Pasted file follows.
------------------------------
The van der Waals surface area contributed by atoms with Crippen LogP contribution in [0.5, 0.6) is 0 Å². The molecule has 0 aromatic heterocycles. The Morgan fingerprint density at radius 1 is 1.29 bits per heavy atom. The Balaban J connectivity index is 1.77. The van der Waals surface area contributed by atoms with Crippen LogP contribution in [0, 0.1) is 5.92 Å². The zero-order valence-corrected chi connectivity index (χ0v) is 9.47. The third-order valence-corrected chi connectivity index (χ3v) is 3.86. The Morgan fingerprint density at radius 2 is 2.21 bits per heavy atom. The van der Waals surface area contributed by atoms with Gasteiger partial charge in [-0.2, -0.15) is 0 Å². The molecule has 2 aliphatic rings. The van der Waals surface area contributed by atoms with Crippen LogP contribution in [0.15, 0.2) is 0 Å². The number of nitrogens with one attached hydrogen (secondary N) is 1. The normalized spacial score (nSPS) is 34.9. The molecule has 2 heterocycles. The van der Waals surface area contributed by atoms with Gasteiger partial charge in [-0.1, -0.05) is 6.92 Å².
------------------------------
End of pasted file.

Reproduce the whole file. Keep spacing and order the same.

The van der Waals surface area contributed by atoms with Crippen LogP contribution in [0.5, 0.6) is 0 Å². The molecule has 0 aromatic heterocycles. The Morgan fingerprint density at radius 1 is 1.29 bits per heavy atom. The Balaban J connectivity index is 1.77. The van der Waals surface area contributed by atoms with Crippen LogP contribution in [0, 0.1) is 5.92 Å². The zero-order valence-corrected chi connectivity index (χ0v) is 9.47. The third-order valence-corrected chi connectivity index (χ3v) is 3.86. The Morgan fingerprint density at radius 2 is 2.21 bits per heavy atom. The van der Waals surface area contributed by atoms with Gasteiger partial charge in [-0.2, -0.15) is 0 Å². The molecule has 2 aliphatic rings. The van der Waals surface area contributed by atoms with Crippen LogP contribution in [0.15, 0.2) is 0 Å². The number of nitrogens with one attached hydrogen (secondary N) is 1. The normalized spacial score (nSPS) is 34.9. The molecule has 2 heterocycles. The van der Waals surface area contributed by atoms with Gasteiger partial charge in [-0.1, -0.05) is 6.92 Å².